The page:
Thursday, January 16, 2014

Is Yoga a Practice or a Race?

What is yoga to you? Is it deep long stretches and plenty of "ohm"s in a candlelit room? Is it Sun Salutations on top of Sun Salutations and intense arm balances and headstands? Is it slow, flowy movements?

A good practice for me is one where I feel my body become warm through movement and my muscles have that soreness that comes from strengthing asanas and stretches that feel oh so good. My mind becomes clear and focused on my center of gravity. My thoughts stop flitting around and begins to ease me through uncomfortable positions. It's a balance between motion and stillness. Where my savasana, final relaxation pose, becomes the most important part of class. 

However, some people prefer a practice where they end up heaving over in a puddle of sweat, practically crawling to their cars afterwards. While I love a good exercise, there's something that disconcerts me about doing twenty spiderman push-ups in the middle of a yoga sequence. 

This has been a little tough for me to write because I'm conflicted. I want to uphold the philosophy of yoga and what I'm about to express isn't going to be very "yoga" of me. It may be judgmental, it might be harsh, but this is how I feel.

I've had the opportunity to take a few classes here in Columbus. Some of them were fantastic, guided by instructors who clearly had a handle on their sequences, and I felt wonderful when I went through them. But then, I got to experience the other end of the spectrum. I've been lucky enough to have gone this far in my practice without encountering a teacher that fell a little bit short of expectations.

I don't want to say they were bad. But I certainly did not feel safe doing their classes, nor did I feel connected to the idea of yoga. Yoga is the union between mind and body, and when you're in plank bouncing left and right on your hips, it feels a lot more like a cross training workout than being mindful of your breath and body on the mat.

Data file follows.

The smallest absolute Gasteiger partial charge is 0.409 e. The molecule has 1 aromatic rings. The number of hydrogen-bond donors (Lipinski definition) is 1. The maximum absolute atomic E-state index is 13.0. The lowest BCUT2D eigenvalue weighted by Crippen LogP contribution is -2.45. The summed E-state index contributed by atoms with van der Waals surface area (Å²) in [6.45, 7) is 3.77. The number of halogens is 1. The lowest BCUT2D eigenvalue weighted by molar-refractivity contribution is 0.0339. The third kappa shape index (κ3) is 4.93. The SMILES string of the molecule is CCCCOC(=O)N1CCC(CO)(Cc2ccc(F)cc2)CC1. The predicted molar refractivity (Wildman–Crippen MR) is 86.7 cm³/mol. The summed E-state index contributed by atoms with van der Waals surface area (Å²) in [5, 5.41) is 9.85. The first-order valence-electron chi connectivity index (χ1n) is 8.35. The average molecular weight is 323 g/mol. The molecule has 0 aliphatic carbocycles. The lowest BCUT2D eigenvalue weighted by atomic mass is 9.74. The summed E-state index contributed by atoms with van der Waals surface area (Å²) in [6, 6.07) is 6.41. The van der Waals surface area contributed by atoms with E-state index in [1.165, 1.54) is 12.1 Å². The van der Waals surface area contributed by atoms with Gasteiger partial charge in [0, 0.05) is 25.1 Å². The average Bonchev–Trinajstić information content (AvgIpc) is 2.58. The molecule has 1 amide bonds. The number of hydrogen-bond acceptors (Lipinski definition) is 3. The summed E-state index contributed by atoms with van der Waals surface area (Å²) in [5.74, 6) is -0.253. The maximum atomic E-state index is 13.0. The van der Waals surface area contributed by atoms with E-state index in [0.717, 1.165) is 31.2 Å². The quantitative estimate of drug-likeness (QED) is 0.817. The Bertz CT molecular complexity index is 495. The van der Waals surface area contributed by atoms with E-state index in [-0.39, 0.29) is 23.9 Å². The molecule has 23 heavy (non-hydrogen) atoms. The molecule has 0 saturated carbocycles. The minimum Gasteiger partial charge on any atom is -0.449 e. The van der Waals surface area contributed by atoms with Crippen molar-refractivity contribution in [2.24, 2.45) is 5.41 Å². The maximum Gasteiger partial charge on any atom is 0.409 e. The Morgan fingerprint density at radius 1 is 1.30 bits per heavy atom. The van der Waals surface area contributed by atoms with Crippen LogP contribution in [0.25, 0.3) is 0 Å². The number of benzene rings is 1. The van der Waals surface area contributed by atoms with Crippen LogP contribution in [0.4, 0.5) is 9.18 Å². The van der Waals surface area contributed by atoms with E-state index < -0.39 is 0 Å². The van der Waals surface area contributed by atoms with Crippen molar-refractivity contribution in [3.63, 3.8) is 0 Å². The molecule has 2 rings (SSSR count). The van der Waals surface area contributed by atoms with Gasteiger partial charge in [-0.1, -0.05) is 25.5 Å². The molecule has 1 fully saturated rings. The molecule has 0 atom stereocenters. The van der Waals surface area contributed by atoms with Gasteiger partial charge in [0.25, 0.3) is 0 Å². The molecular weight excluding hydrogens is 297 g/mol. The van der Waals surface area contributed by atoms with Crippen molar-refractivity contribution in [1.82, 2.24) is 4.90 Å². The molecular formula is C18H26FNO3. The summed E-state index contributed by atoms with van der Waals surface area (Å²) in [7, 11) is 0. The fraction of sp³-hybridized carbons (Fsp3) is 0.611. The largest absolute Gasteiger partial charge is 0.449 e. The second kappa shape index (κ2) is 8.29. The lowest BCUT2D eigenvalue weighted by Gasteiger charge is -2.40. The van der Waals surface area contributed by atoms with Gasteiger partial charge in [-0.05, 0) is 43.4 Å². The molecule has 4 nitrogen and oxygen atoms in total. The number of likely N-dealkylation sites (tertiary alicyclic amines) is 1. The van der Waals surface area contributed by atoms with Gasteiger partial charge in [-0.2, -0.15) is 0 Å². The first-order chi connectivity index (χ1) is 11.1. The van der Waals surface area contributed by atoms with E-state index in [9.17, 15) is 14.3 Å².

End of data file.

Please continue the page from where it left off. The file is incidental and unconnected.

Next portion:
I felt like there was a lack of respect for the asanas. Instead of easing your body into the poses- holding, breathing, flowing- it was a race in how many Sun Salutation Bs can you do in under a minute. I know that there is a very popular opinion that yoga is a form of exercise. And it is. It is exercise. You are moving your body, increasing your heart rate, building strength, growing more flexible. I, myself, held that opinion when I first started practicing yoga. 

However, the more I practiced and the more I learned about the philosophy and purpose of yoga, the more I realized that it is so much more than an exercise for the body. A well-rounded practice includes an exercise for the mind. My mind is infinitely calmer. I'm much more conscious and mindful of my body's movements and to a lesser, but still growing, extent, of my thoughts. It is a lifelong practice that reaps benefits for the whole package.

So when I left these classes with my body feeling out of whack from trying to cram in as many chairs as possible, I had a sour taste in my mouth. It was more like a sub-par boot camp workout than a one-hour flow. Sure, I was sweaty and my arms and legs were guaranteed to be sore the next day, but all I could think of was: That was not yoga.

I am the last person to judge what is and what is not yoga. I am by no means any sort of authority despite being an instructor. In my classes, I don't teach, I guide. Yoga is within you, I just help you through it. But I can feel a difference between a true yoga class led meaningfully by a teacher with real intentions and a yoga class led by the resident group fitness instructor at the local rec center. 

Go ahead, move your bodies. But move your mind too. Respect the asanas. Take time with them. Sun Salutations are not a race. They are a practice in bringing together your mind and body through your breath. King Lizard isn't only meant to stretch your quads, it opens your heart and sends your mind on a journey of endurance, patience, and tolerance. Breathe in positivity, breathe out negativity. View your sweat as toxins being eliminated out of your body. Yoga is a practice, a whole-listic practice. 

I hope that as yoga spreads, the story of yoga does too. That more practitioners will start following the philosophy behind it instead of just the trail of sweat behind the person in front of you.

What is yoga to you? What has been your favorite class and why did you love it so much?

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